7 Common Wireless Design Challenges in Ergonomic Wearables

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6. Product housing in close vicinity to antennas

The beauty of wearables comes from how they efficiently use space, but this means components are packed in to maximise efficiency. This can pose a problem for wireless design, as metallic components, LCDs, batteries and more can prevent effective wireless transmissions. At its worse, this can affect wireless performance to such an extent that the final design doesn’t function.

Review how components will interact with your antennas transmission signals. With an embedded wireless solution, there will inevitably be some form of frequency shifting in the presence of metal parts. However, you can tune your antenna optimally by testing your design – or by consulting Antenova, as we provide free design support for all Antenova antennas.

7. Compacted circuit boards with metallic and magnetised components present

The nature of wearables can make it impossible to avoid metallic and magnetised components within the circuitry of the device. Unfortunately, these components become transistors when subject to RF signals.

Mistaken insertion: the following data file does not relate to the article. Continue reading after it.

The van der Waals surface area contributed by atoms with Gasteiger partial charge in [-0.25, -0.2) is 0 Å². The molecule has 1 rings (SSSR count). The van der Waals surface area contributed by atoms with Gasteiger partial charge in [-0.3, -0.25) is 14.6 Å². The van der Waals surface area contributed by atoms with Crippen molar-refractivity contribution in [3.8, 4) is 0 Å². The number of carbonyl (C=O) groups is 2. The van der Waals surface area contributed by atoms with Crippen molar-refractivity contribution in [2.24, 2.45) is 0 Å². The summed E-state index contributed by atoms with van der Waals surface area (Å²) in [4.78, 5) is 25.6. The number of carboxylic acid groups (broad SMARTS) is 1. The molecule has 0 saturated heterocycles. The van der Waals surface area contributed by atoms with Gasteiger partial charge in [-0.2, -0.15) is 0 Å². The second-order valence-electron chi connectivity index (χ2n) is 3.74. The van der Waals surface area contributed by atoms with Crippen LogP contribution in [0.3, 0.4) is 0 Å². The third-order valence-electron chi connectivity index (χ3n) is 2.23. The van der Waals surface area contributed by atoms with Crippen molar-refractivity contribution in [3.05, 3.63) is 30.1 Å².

Make sure you are prepared for how different antennas will respond to the other components on your circuit board. Flexible circuit boards may be a more suitable option, improving ergonomics while allowing for flexible sheltered antennas.

Making elegant and efficient wearables

Wireless performance is an essential part of wearable design: if they can’t connect, then they’re no more than a useless accessory. All too often, the implications on your wireless performance are considered too late – wireless solutions can be seen getting ‘shoehorned’ into wearables. Rarely, if ever, does this approach work.

If designers are aware of how ergonomics and wireless interrelate early on, innovative solutions utilising the sheer range of antennas can be sought out—elegance and efficiency of design will then spur each other on.

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